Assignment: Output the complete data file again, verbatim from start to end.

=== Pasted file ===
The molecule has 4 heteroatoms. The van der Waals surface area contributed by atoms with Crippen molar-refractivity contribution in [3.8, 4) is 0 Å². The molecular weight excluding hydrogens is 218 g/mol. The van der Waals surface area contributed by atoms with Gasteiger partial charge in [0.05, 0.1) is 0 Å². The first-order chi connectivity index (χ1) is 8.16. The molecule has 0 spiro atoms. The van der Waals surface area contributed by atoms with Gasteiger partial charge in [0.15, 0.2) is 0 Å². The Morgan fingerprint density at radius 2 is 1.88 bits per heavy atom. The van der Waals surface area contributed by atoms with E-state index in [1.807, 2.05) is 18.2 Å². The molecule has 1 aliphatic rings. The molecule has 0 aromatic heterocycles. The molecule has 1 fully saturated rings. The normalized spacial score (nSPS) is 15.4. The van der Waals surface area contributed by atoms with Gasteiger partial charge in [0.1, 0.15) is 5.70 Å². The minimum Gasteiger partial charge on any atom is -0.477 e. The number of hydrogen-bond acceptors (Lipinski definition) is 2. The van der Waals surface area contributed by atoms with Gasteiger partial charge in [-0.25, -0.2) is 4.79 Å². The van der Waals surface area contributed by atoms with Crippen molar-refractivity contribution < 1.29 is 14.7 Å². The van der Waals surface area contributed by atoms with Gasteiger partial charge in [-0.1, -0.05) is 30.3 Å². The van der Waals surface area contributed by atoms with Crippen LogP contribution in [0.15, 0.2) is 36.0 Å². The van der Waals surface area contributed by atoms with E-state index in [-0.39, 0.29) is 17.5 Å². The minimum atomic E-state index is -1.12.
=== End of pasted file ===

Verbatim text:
The molecule has 4 heteroatoms. The van der Waals surface area contributed by atoms with Crippen molar-refractivity contribution in [3.8, 4) is 0 Å². The molecular weight excluding hydrogens is 218 g/mol. The van der Waals surface area contributed by atoms with Gasteiger partial charge in [0.05, 0.1) is 0 Å². The first-order chi connectivity index (χ1) is 8.16. The molecule has 0 spiro atoms. The van der Waals surface area contributed by atoms with Gasteiger partial charge in [0.15, 0.2) is 0 Å². The Morgan fingerprint density at radius 2 is 1.88 bits per heavy atom. The van der Waals surface area contributed by atoms with E-state index in [1.807, 2.05) is 18.2 Å². The molecule has 1 aliphatic rings. The molecule has 0 aromatic heterocycles. The molecule has 1 fully saturated rings. The normalized spacial score (nSPS) is 15.4. The van der Waals surface area contributed by atoms with Gasteiger partial charge in [0.1, 0.15) is 5.70 Å². The minimum Gasteiger partial charge on any atom is -0.477 e. The number of hydrogen-bond acceptors (Lipinski definition) is 2. The van der Waals surface area contributed by atoms with Gasteiger partial charge in [-0.25, -0.2) is 4.79 Å². The van der Waals surface area contributed by atoms with Crippen molar-refractivity contribution < 1.29 is 14.7 Å². The van der Waals surface area contributed by atoms with Gasteiger partial charge in [-0.1, -0.05) is 30.3 Å². The van der Waals surface area contributed by atoms with Crippen LogP contribution in [0.15, 0.2) is 36.0 Å². The van der Waals surface area contributed by atoms with E-state index in [-0.39, 0.29) is 17.5 Å². The minimum atomic E-state index is -1.12.